Integrating Aeroacoustics into Development through Simulation
Automotive IQ recently spoke with Franck Perot and Michelle Murray-Ross of Exa Corporation about the evolution of aeroacoustics engineering in the auto industry.
"One of the challenges here is to be able to integrate acoustics into the development cycle as early as possible to give enough freedom to the engineers and to truly have the opportunity to change things to designbetter vehicles."
Could you please tell us a little bit of background about yourselves and the company and how you all got into the subject?
Franck Perot:I started working on computational aeroacoustics almost 15 years ago and this was the topic of my Ph.D. I then worked at PSA Peugeot-Citroìn as an aeroacoustics research engineer doing testing in wind tunnels but mainly developing and introducing the usage of transient flow and noise simulations in the development. My focus was vehicle exterior wind noise and internal HVAC systems noise problems. Seven years ago, I joined Exa Corporation with the intention to develop and further deploy this type of aeroacoustics solution for the ground transportation industries.
Michelle Murray-Ross:Since the mid-90's Exa has offered a software solution based on Lattice-Boltzmann physics developed by our software development and physics teams. Our flagship product, PowerFLOW, was quickly accepted by the automotive industry as it provided an accurate, fast and economical alternative to traditional testing methods that required clay models and wind tunnels. Since then, we have expanded our simulation capabilities to include thermal and aeroacoustics simulations.
The amount of data that you’re able to process must be infinitely more than it was in the early years.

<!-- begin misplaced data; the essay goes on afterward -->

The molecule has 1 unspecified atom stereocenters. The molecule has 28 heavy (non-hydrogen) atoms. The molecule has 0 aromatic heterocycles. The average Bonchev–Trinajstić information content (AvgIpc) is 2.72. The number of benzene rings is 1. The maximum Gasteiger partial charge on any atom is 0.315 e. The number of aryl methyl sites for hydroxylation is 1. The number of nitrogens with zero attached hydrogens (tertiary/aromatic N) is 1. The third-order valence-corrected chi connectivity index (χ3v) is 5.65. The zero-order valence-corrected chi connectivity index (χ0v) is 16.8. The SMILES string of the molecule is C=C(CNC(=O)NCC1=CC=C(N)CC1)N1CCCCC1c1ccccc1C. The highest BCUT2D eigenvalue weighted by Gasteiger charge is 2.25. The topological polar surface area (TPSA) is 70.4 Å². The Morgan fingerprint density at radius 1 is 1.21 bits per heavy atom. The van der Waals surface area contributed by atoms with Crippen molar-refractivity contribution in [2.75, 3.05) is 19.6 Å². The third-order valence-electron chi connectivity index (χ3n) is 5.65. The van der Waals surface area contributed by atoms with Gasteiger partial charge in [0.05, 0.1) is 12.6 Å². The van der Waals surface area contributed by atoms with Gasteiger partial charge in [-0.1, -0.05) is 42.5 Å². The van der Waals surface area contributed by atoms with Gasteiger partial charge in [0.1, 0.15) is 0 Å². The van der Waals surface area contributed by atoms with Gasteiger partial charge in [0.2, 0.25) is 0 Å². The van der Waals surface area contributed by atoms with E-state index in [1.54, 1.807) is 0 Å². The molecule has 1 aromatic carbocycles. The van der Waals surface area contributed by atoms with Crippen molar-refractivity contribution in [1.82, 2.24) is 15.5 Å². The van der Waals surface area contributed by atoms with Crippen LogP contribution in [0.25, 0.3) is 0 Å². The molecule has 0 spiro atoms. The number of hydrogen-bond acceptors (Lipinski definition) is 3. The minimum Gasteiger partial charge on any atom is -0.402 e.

M.M-R.:Yes, it’s amazing how much things have changed and how expensive hardware was when PowerFLOW was first introduced. At that time, it was only organizations that could actually afford enormous refrigerator-sized servers that could run high end simulations, but that’s all changed in the past 15 years and now some simulations can be run on desktop systems or Linux clusters which are much more viable and affordable for smaller companies as well as for the larger ones with which we initially worked. We now offer on demand servers as well, so companies can access our full site of simulation products on a CPU hour basis.
F.P.:Ten years ago, when I started using PowerFLOW, I was fighting to get my simulations running on twenty processors and was struggling at getting ten gigabytes of disk space. These days, simulations run on large clusters with hundreds or even thousands of cores and we have access to terabytes of disk space. We can run much bigger models and much faster. It’s really impressive.
In your view, what are the biggest challenges faced by designers and aerodynamics engineers with specific regard to acoustics?
F.P.: In the past, engineers mainly focused on crash, full efficiency and thermal management. Acoustics was certainly not the biggest issue engineers focused on during the development. Over the past twenty years, acoustics comfort and noise quality have however taken a growing importance. What we observe is that NVH engineers were able to work on primary sources such as engine, transmission and vibrations and were able to significantly reduce their contributions. One consequence is that noise sources previously considered as secondary are now emerging. A lot of them related to aeroacoustics have become really important like aerodynamics noise, flow-induced HVAC systems, blowers and cooling fans. One challenge for the designers and engineers is that the design process has not necessarily evolved accordingly and the way vehicles are designed is not necessarily optimal to consider these new problems. It can then be quite challenging to detect possible failures and to treat them early enough.